GDPR – What U.S. Based Businesses Need to Know

It’s important to understand what GDPR means for your business.  The days of business and industry being a largely domestic affair are long gone! Now, the world is much smaller place thanks to technology and the internet. Which means that even if your business is based in the U.S., you need to follow certain pieces of legislation that other countries put forward, such as the GDPR, a new data privacy law from the European Union.

What is GDPR?

GDPR stands for General Data Protection Regulation. According to the EU, the GDPR was “designed to harmonize data privacy laws across Europe, to protect and empower all EU citizens data privacy and to reshape the way organizations across the region approach data privacy.” It covers a wide range of topics. Here are some of the specifics:

  • Terms and conditions filled with legalese are not sufficient. Any request for consent to use has to be in plain language.
  • Consent has to be as easy to withdraw as to give it.
  • Companies have 72 hours to notify customers of a data breach.
  • People can request a copy of the personal data a company has collected.
  • People have the “right to be forgotten,” which means they can request a company delete or stop using their information.
  • All data collected is subject to “privacy by design” requirements. This means that data protection needs to be built in to any information collection system and access to all personal data is on a need to know basis.

Why GDPR Means For Your Business?

What GDPR means for your businessYou might be wondering why all the fuss. After all, you are based in the US and this is an EU rule, right? Not exactly. GDPR applies “to the processing of personal data by controllers and processors in the EU, regardless of whether the processing takes place in the EU or not,” writes the GDPR Portal.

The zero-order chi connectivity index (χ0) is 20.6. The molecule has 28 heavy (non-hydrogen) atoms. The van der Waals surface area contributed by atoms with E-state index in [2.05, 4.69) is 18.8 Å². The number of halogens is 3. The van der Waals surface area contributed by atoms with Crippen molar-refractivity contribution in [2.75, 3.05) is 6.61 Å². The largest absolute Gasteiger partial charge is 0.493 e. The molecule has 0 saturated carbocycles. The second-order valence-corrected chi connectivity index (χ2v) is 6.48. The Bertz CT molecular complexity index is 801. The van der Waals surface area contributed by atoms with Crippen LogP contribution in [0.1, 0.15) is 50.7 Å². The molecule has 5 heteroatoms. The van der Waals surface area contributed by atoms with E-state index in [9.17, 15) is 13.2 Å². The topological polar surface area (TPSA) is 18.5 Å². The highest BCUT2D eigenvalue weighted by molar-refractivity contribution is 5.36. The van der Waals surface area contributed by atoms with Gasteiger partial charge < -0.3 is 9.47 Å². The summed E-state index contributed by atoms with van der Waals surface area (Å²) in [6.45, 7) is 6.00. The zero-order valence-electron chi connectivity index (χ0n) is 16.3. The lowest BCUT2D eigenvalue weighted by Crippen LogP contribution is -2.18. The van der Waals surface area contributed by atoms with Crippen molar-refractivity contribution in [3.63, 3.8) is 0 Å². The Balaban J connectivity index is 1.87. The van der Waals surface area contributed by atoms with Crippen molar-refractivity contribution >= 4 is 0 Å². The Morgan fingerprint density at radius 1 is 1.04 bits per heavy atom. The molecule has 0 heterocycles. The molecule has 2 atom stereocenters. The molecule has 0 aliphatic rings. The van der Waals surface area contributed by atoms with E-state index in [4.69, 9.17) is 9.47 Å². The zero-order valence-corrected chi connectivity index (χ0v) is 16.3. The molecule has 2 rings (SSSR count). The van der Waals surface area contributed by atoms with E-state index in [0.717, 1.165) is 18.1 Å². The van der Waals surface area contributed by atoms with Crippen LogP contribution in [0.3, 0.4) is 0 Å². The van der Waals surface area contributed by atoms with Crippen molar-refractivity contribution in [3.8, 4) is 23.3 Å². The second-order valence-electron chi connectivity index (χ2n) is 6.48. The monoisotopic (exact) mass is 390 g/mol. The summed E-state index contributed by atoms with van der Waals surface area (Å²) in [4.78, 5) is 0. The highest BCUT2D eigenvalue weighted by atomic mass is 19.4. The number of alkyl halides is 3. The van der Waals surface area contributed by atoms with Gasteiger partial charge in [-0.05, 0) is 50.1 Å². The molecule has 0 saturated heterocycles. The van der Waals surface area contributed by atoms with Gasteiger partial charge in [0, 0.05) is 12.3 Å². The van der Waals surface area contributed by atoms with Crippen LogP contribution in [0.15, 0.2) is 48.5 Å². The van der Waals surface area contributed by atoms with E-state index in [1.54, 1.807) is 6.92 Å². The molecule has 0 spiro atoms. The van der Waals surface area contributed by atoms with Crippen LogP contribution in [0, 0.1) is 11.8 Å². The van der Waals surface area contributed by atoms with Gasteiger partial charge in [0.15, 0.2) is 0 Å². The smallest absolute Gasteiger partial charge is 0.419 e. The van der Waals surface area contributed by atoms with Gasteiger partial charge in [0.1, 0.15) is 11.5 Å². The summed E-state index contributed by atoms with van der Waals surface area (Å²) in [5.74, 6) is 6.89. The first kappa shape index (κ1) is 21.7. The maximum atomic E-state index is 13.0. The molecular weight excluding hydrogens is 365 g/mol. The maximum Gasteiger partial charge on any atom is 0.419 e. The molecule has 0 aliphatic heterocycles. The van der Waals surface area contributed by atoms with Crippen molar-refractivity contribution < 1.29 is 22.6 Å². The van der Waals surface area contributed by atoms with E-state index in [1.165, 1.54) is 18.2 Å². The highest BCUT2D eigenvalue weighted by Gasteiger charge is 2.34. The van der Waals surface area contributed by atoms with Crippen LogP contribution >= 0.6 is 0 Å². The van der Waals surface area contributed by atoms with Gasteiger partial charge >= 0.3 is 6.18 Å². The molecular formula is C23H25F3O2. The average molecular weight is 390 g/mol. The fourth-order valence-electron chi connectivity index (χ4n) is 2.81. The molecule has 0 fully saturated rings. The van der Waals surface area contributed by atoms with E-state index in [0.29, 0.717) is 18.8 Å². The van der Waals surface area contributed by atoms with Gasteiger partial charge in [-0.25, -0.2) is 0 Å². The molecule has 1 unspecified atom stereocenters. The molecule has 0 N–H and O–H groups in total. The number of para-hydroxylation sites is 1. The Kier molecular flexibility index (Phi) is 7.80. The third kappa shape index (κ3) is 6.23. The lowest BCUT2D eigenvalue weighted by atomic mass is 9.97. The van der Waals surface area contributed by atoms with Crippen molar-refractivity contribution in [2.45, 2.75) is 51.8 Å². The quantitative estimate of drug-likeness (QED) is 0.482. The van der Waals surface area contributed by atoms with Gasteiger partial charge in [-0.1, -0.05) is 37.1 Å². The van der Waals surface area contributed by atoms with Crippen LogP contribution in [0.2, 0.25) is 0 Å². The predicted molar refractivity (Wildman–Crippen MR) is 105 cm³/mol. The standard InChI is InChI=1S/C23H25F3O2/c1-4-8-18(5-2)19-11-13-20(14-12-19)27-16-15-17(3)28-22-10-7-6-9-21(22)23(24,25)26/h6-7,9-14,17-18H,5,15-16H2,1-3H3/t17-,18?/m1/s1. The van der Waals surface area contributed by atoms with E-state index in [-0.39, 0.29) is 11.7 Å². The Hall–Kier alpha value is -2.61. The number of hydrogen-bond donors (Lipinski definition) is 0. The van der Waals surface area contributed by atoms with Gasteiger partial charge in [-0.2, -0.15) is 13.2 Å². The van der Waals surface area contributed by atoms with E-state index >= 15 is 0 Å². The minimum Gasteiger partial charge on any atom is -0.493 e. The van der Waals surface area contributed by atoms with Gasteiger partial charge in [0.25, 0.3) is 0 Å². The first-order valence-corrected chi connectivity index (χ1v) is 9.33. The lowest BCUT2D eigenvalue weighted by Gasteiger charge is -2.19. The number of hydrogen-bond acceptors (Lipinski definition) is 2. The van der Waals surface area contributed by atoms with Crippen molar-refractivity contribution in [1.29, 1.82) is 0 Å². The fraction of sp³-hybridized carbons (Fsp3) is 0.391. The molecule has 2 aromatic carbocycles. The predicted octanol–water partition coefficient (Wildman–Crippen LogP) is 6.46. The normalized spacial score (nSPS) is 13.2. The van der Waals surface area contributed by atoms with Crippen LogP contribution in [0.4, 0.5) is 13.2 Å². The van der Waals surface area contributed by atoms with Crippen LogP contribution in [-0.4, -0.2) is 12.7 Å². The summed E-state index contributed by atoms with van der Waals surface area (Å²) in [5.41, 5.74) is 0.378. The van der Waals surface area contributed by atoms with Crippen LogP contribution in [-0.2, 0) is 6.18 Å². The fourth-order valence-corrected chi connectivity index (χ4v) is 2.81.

“The GDPR will also apply to the processing of personal data of data subjects in the EU by a controller or processor not established in the EU, where the activities relate to offering goods or services to EU citizens (irrespective of whether payment is required)… Non-Eu businesses processing the data of EU citizens will also have to appoint a representative in the EU.”

While the GDPR will most impact e-commerce, travel, hospitality, and software, any company with web content designed to appeal to EU residents will be affected and the cost of non-compliance can be steep. Any breach of the terms of GDPR would mean that a company – your company – could be fined the greater of 20 million EUR or 4 percent of global annual turnover.

How to Prepare for GDPR?

According to Gartner, only around 50 percent of companies are going to be compliant by the end of 2018 – don’t let that be your company. Even if most of your customers or website visitors are stateside, you don’t want to risk a penalty.

Prepare for GDPR by seeing where you currently stand with regards to compliance.

  • Start with determining if you are a controller or a processor. GDPR legislation says that both are responsible for data protections but in different ways. You may need to consult with legal council.
  • Next, consider the other legalities. You will need to figure out to which of the EU member states your company should report and you will need to appoint a representative from your company to do so. You might also need a Data Protection Officer.
  • Now, audit your current data. You will be required to have a single view of each data subject. If you don’t already have that capability, you may need to upgrade your database. Also, look at your processes, policies, and procedures as well as any third-party agreements you have in place.
  • Finally, spend some time redesigning the way you ask for customer consent to use their data and working on your disclosures. The GDPR is very specific. Work with your legal team to ensure that you are following the rules when it comes to data collection, data distribution and how your company protects the privacy of customers.